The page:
3.2  Health Problems

As a result of the numerous challenges experiences by minority ethnic groups living in the United Kingdom, I observed that they are not given adequate health care which make some minority ethnic group suffer from various sort of physical and mental health problems. A 2008 study that explored the association between socio- economic status, mental problems and ethnicity, discovered that among adults between the ages of 16 and 64, Black African and Black Caribbean groups typically had double the chance of experiencing psychotic disorders compared with White British groups. (Counselling, 2016) The problems of ethnic minorities in Britain cannot be over emphasized especially discrimination associated experienced in the health care sector. On the supply side, lower skills and qualifications among some minority ethnic groups, poorer language fluency, poorer health, and the quality and location of childcare and transport facilities may all contribute to less advantageous outcomes. Racial discrimination also undoubtedly affects labour market experiences. (Phillips, 2009) A person may be discriminated against as a result of his social status in the society, race or religion. Marshall’s (1950, p.8) opinion about citizens of the United Kingdom is entangled with problems relating to a class stratified society, Great Britain. He avers that “the in equality of the social class system may be acceptable provided the equality of citizenship is recognized.”

3.3  Unemployment

Unemployment is a major challenge for minority ethnic groups living in Britain, many companies in the United Kingdom practice selective employment; they reserve some of the best jobs for white people in Great Britain. Racial discrimination also undoubtedly affects labour market experiences. (Phillips, 2009) The spread of various forms of discrimination against ethnic minorities which has led to an increase in unemployment among ethnic minorities in the United Kingdom is alarming and could be noticed in various communities dominated by white Britons living in the United Kingdom. Irrespective of the fact that our world is becoming a ‘global village’ of some sort, forms of discriminatory practices remains inherent in contemporary British society.

3.4  Superiority Complex

Discrimination remains a militating factor that has contributed to the segregation and victimization of minority ethnic groups living in the United Kingdom. Government should ensure that with Britons are educated about the danger inherent in the practice of various forms of discrimination against ethnic minorities in Britain. In an earlier study by de la Paz (n.d), he spells out the challenges of citizens noting that:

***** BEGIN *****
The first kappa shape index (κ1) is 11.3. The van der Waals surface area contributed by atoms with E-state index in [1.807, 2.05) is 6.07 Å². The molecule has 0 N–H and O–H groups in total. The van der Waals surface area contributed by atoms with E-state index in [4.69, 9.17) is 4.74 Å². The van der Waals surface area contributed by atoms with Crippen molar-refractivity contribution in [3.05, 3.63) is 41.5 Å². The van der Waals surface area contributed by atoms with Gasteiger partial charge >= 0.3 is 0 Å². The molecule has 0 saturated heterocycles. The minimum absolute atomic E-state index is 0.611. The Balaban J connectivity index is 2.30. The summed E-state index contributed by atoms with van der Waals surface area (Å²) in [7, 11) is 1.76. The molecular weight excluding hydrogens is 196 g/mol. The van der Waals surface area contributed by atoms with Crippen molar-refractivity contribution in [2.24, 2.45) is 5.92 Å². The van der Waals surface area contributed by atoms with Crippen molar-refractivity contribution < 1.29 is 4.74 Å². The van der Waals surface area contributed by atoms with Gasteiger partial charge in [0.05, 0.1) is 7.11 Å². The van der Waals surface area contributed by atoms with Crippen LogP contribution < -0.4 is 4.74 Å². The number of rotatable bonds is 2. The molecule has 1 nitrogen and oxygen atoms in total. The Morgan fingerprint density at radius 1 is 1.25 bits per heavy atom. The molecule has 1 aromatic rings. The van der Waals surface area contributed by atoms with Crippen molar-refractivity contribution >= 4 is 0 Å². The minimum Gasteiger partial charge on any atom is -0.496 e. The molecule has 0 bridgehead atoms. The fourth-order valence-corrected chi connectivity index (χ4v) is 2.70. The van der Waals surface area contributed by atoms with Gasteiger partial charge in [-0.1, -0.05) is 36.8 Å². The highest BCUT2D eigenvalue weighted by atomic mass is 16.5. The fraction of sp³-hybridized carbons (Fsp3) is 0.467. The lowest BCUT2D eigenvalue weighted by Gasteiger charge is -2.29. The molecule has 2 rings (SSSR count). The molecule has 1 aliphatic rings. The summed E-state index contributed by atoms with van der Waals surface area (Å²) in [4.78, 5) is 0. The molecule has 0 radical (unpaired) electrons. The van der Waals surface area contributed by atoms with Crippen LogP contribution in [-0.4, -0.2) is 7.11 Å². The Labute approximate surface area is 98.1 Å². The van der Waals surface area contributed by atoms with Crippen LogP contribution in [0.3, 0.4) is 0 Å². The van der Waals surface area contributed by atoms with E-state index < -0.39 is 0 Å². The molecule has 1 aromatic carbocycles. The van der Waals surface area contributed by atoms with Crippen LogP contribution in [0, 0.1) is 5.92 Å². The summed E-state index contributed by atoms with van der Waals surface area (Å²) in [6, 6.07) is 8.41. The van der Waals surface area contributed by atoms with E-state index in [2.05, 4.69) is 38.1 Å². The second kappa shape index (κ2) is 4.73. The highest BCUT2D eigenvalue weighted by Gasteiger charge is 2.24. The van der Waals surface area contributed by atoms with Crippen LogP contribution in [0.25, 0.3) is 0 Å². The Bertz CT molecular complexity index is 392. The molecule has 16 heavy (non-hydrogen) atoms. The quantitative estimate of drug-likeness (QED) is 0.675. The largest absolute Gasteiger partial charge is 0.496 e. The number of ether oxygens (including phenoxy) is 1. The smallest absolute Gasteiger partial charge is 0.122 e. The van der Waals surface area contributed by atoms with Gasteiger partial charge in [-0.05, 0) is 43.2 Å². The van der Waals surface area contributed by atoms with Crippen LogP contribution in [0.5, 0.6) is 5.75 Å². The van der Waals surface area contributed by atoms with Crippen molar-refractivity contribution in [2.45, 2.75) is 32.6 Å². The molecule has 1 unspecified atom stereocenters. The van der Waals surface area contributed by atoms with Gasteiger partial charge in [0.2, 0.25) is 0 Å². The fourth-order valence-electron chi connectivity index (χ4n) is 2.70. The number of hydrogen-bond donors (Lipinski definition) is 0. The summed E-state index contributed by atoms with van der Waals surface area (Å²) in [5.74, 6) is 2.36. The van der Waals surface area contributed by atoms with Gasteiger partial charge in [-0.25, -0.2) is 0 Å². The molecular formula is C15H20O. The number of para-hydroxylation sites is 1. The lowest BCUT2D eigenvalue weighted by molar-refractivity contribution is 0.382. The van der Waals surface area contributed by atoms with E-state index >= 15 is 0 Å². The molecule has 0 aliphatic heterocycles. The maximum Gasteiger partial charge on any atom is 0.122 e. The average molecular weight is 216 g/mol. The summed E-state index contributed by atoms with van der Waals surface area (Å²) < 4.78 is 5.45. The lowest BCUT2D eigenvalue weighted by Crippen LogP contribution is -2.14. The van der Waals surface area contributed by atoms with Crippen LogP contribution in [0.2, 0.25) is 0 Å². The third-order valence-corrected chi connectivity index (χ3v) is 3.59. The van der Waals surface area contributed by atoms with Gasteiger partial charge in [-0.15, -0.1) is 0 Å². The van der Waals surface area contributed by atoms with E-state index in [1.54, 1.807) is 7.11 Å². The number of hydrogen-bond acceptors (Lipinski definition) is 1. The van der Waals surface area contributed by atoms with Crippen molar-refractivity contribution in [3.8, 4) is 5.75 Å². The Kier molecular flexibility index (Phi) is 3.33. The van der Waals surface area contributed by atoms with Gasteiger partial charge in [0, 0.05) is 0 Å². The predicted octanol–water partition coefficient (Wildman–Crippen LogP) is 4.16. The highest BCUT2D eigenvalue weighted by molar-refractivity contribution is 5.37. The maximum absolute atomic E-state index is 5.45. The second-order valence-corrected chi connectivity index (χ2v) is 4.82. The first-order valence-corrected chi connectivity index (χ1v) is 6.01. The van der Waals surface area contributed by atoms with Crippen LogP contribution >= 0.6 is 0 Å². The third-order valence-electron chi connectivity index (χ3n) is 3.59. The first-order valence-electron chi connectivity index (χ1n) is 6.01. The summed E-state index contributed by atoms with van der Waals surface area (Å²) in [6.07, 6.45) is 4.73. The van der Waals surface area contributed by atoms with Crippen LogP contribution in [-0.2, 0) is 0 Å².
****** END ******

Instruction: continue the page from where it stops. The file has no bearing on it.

Thus, citizenship identity, the sense of belonging and solidarity, is necessarily connected with the problem of unequal distribution of resources in society. Modern conception of universal citizenship, especially when it is combined with extreme inequality and poverty, tends to exclude some groups and individuals. Civic education, as an empowerment device, not only can counteract this effect of exclusion, but it also can contribute to citizenship construction toward a more comprehensive and effective citizenship concept.

(n.d.).

Furthermore, a major problem in the British society is the discrimination of other minority ethnic groups living in Great Britain by white Britons who fell they occupy the topmost position in the pecking order (race). Indians, Nigerians, Ghanaians, Chinese and Eastern Europeans are discriminated against by white Britons in Great Britain. Heywood (1994, p.155) in an earlier study opines that “Citizenship therefore represents a relationship between the individual and the state, in which the two are bound together by reciprocal rights and obligations.” Irrespective of the above definition of citizenship, it might interest us to note that some migrants who later became citizens in Britain may fill discriminated against as a result of their colour and social status in the country. The worse hit of this unfortunate event are people of colour, namely blacks and Asians, pivotal to this study is the large gap between bourgeois class and the commoners who are also citizens of Britain. Discrimination therefore is the unfair treatment of people based on their sex, status, religion or age. At this point, it is fundamental to critically examine Marshall’s (1950) opinion in relation to citizenship as at the time he wrote his critical essays. He asserts that:

citizenship in this period was not politically meaningless. It did not confer a right, but it recognised a capacity. No sane and law-abiding citizen was debarred by personal status from acquiring and recording a vote. He was free to earn, to save, to buy property or to rent a house, and to enjoy whatever political rights were attached to these economic achievements. His civil rights entitled him, and electoral reform increasingly enabled him, to do this (p. 20).